In reaction the Samaritan’s Chief Executive attacked Clarkson’s comment, as revealing his ignorance about research into the motivations of those who seek to end their lives. She pointed to research that many who attempt suicide, do so in the belief that their families (and the world in general) will be better off without them – and that therefore the act may be seen by the perpetrator as self-less rather than selfish (Coleman, 2011). But Clarkson’s comment cannot be fully defeated by such research on motive – for his comment was about the effect of the suicide, the consequential disruption caused to the railway network in the aftermath of the incident. And this effect does exist, even though we may struggle to find a comfortable way to talk about it.

The annual cost to the network of the railway suicide related disruption is £50 Million, with around 200 railway suicides per year (Samaritans 2011). A crude apportionment therefore suggests that each suicide ‘costs’ the network £250,000 (plus the non-financial emotional cost to those touched by suicide events). But it is unclear how the £50 million is made up – does it include ‘security’ costs? Is it purely response and aftermath of actual incidents? What of near-misses? And how far does the calculation trace the knock-on effects, the ripples into the lives and activities of the affected travellers?

Railway suicides and infrastructural ripples

This essay was prompted by my experience of a recent journey from Sheffield to Devon. Our train arrived at Sheffield on time – but was two carriages short. The guard soon explained that this was a hastily despatched replacement train – the full length train having been halted earlier between Darlington and York ‘due to a fatality.’ Indeed having subsequently looked into the incident this portion of the line was closed to all traffic for a period to enable physical and forensic response to the incident.

In the crowded journey that ensued, it was interesting to listen in to how, over the course of our four hour journey, successive train crews and the ebb and flow of passengers joining and leaving the service made sense of the train’s (slight) delay, its overcrowding and cancellation of seat reservations. In ‘passing on’ the story of this journey to new arrivals as the journey progressed, passengers dispensed with the carefully framed phrases of the guard and increasingly confidently announced – matter of factly –  to their new companions that the travel problems were due to a suicide, before moving on to trade stories of consequential disruption to onwards connections.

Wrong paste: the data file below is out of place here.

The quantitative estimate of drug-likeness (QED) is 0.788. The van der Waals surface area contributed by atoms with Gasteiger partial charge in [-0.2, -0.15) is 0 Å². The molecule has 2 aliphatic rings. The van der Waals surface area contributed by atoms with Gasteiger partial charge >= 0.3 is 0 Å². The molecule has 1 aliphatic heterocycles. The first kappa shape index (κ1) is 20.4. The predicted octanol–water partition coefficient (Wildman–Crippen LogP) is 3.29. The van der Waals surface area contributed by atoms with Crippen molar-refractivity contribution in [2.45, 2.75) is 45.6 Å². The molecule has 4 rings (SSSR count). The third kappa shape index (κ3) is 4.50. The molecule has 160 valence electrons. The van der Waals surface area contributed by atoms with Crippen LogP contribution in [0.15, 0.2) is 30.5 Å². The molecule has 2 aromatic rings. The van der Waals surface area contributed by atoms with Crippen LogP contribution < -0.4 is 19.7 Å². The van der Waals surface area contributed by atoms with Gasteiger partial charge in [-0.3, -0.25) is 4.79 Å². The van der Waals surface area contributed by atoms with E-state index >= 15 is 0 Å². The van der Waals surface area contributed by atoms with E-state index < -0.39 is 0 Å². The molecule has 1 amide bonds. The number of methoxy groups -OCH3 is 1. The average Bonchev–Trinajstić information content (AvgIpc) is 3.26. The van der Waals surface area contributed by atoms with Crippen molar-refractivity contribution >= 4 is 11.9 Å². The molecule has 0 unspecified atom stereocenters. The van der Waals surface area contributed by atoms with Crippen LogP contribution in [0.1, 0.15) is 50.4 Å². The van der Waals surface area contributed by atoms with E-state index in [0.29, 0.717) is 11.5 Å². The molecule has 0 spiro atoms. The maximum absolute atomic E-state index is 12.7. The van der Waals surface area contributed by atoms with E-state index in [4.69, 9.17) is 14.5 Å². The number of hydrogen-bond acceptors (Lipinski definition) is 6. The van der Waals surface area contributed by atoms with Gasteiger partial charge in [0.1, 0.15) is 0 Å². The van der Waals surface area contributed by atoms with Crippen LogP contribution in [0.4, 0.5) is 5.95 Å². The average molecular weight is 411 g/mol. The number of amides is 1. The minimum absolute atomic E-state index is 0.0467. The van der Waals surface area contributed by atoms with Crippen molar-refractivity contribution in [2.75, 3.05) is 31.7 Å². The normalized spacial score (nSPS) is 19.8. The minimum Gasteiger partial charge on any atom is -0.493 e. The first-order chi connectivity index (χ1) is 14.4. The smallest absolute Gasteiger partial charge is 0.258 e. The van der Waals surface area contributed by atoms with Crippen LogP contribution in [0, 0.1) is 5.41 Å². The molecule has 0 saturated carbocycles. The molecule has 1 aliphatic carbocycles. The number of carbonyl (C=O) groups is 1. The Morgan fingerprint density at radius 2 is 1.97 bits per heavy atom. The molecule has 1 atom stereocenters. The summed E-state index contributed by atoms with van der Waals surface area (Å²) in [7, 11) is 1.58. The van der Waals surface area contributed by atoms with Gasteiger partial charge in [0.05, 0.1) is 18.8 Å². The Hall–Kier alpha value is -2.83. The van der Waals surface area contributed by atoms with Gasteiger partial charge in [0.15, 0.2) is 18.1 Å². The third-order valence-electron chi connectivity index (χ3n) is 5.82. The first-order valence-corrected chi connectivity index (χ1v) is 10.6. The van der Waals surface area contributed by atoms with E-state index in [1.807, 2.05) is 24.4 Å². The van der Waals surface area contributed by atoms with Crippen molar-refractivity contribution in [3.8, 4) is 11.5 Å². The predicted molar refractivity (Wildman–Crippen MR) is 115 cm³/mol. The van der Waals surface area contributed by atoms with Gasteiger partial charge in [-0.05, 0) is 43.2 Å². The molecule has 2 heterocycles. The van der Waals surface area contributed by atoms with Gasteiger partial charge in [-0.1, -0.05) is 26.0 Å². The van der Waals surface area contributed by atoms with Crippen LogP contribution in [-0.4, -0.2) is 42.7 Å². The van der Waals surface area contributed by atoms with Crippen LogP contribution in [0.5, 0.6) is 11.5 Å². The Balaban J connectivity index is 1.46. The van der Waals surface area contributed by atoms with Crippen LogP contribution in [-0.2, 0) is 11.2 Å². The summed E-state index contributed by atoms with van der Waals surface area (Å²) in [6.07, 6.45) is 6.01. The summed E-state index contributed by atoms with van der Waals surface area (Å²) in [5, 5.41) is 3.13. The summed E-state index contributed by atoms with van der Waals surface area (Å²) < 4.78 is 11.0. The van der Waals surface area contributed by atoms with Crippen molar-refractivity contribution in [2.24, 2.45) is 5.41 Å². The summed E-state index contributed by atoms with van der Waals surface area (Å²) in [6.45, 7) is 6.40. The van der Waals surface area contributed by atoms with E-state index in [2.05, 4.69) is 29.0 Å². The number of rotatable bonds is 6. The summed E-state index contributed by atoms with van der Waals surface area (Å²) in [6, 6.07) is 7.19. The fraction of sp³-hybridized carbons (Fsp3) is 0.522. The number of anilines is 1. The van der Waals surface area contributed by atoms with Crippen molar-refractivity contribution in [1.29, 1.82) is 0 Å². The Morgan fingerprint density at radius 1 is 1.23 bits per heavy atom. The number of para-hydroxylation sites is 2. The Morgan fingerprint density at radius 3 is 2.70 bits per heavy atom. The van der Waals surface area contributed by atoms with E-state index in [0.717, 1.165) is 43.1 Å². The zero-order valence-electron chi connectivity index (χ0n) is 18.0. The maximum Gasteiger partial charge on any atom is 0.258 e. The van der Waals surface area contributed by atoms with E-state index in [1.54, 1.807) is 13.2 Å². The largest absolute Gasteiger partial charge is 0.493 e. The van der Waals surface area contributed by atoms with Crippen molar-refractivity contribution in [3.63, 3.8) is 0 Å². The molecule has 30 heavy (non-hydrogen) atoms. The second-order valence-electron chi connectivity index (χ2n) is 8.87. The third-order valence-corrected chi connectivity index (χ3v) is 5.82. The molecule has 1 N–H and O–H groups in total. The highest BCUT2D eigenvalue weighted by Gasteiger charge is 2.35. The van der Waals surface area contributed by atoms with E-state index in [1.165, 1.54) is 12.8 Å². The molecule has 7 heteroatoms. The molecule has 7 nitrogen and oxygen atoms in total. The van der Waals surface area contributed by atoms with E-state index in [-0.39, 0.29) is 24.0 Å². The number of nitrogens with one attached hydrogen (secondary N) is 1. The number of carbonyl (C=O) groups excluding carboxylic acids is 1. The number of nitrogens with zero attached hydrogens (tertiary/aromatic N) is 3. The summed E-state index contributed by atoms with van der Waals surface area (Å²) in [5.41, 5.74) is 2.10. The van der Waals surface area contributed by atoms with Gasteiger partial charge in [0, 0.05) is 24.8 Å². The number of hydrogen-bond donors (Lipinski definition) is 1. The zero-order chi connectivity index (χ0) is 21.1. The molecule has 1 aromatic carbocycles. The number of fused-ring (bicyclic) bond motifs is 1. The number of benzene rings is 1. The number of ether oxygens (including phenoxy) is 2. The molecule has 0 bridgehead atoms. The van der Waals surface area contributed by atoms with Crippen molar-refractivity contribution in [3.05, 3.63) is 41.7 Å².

The passengers’ succinct discourse upon the cause of this journey’s character saw language attempting to bridge the humanitarian and the logistically frustrated. Here were people with disrupted journeys, missed connections, no seats trying to be both respectful to the suicide – in abstract and increasingly remotely –but also emoting against their predicament (and in a circumstance that blocked off the easy option of railing against the train operator).

This got me thinking about the suicide’s ripple effect. The journey transmitted the very local, and very personal, fatal event in North Yorkshire down the backbone of the country, such that it could reverberate 300 miles away via missed connections in Plymouth. It also amplified the event in terms of the cast, the number of people involved. As travel plans were re-jigged, these ripples played out across a railway-day, the system’s equilibrium only being restored following the ‘down-time’ of the night.

Yet, as with ripples on a pond the energy of the wave reduced as it fanned out. By mid route, most passengers had accommodated to their discomfort in this shorter-than-normal train. The suicide as root-cause became an abstract passing comment. The suicide event saw a life converted into a message on the line, but a message quickly attenuated by the system that it had caused some momentary perturbation to. The railway system transmitted the event, but in a way that stripped, normalised and ultimately absorbed it.

To underscore my point, I’d like to contrast these observed  ripples-at- a-distance with a depiction of the ripples at a point closer to a similar event (but still not actually present there). My example is an account of the spread along the carriage line of the news of MP William Huskisson’s fatal trackside contact with Stephenson’s Rocket as recounted by a passenger one carriage away from the event, at the 1830 opening ceremony of the Liverpool to Manchester line:

“Presently a hundred voices were heard exclaiming that Mr Huskisson was killed; the confusion that ensued…the calling out from carriage to carriage to ascertain the truth, the contrary reports which were sent back to us, the hundred questions eagerly uttered at once, and the repeated and urgent demands for surgical assistance, created a sudden turmoil that was quite sickening.” (quoted in Garfield 2002: 157-158)